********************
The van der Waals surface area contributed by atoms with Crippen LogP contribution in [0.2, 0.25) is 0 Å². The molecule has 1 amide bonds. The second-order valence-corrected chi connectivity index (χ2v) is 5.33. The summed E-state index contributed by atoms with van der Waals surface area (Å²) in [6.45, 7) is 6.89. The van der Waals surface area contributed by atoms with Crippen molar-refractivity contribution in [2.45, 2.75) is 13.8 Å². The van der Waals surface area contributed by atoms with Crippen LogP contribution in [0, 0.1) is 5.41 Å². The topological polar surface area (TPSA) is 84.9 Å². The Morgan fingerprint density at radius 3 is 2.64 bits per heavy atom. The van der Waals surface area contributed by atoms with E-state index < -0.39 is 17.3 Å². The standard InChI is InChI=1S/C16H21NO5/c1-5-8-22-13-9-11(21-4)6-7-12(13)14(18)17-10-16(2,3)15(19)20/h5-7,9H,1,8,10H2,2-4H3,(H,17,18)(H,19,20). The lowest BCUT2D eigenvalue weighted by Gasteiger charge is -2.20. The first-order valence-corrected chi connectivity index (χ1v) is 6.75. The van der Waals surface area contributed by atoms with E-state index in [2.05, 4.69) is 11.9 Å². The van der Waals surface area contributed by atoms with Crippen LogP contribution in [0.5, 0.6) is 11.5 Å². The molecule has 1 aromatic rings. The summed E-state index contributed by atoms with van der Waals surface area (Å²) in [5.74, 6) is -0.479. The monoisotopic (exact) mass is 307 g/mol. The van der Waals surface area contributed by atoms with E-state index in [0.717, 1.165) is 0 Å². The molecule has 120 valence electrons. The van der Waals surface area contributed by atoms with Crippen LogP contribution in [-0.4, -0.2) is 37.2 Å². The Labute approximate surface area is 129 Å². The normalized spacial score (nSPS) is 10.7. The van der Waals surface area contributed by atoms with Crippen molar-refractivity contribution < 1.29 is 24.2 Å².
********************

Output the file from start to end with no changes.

The van der Waals surface area contributed by atoms with Crippen LogP contribution in [0.2, 0.25) is 0 Å². The molecule has 1 amide bonds. The second-order valence-corrected chi connectivity index (χ2v) is 5.33. The summed E-state index contributed by atoms with van der Waals surface area (Å²) in [6.45, 7) is 6.89. The van der Waals surface area contributed by atoms with Crippen molar-refractivity contribution in [2.45, 2.75) is 13.8 Å². The van der Waals surface area contributed by atoms with Crippen LogP contribution in [0, 0.1) is 5.41 Å². The topological polar surface area (TPSA) is 84.9 Å². The Morgan fingerprint density at radius 3 is 2.64 bits per heavy atom. The van der Waals surface area contributed by atoms with E-state index < -0.39 is 17.3 Å². The standard InChI is InChI=1S/C16H21NO5/c1-5-8-22-13-9-11(21-4)6-7-12(13)14(18)17-10-16(2,3)15(19)20/h5-7,9H,1,8,10H2,2-4H3,(H,17,18)(H,19,20). The lowest BCUT2D eigenvalue weighted by Gasteiger charge is -2.20. The first-order valence-corrected chi connectivity index (χ1v) is 6.75. The van der Waals surface area contributed by atoms with E-state index in [2.05, 4.69) is 11.9 Å². The van der Waals surface area contributed by atoms with Crippen LogP contribution in [0.5, 0.6) is 11.5 Å². The molecule has 1 aromatic rings. The summed E-state index contributed by atoms with van der Waals surface area (Å²) in [5.74, 6) is -0.479. The monoisotopic (exact) mass is 307 g/mol. The van der Waals surface area contributed by atoms with E-state index in [0.717, 1.165) is 0 Å². The molecule has 120 valence electrons. The van der Waals surface area contributed by atoms with Crippen LogP contribution in [-0.4, -0.2) is 37.2 Å². The Labute approximate surface area is 129 Å². The normalized spacial score (nSPS) is 10.7. The van der Waals surface area contributed by atoms with Crippen molar-refractivity contribution < 1.29 is 24.2 Å².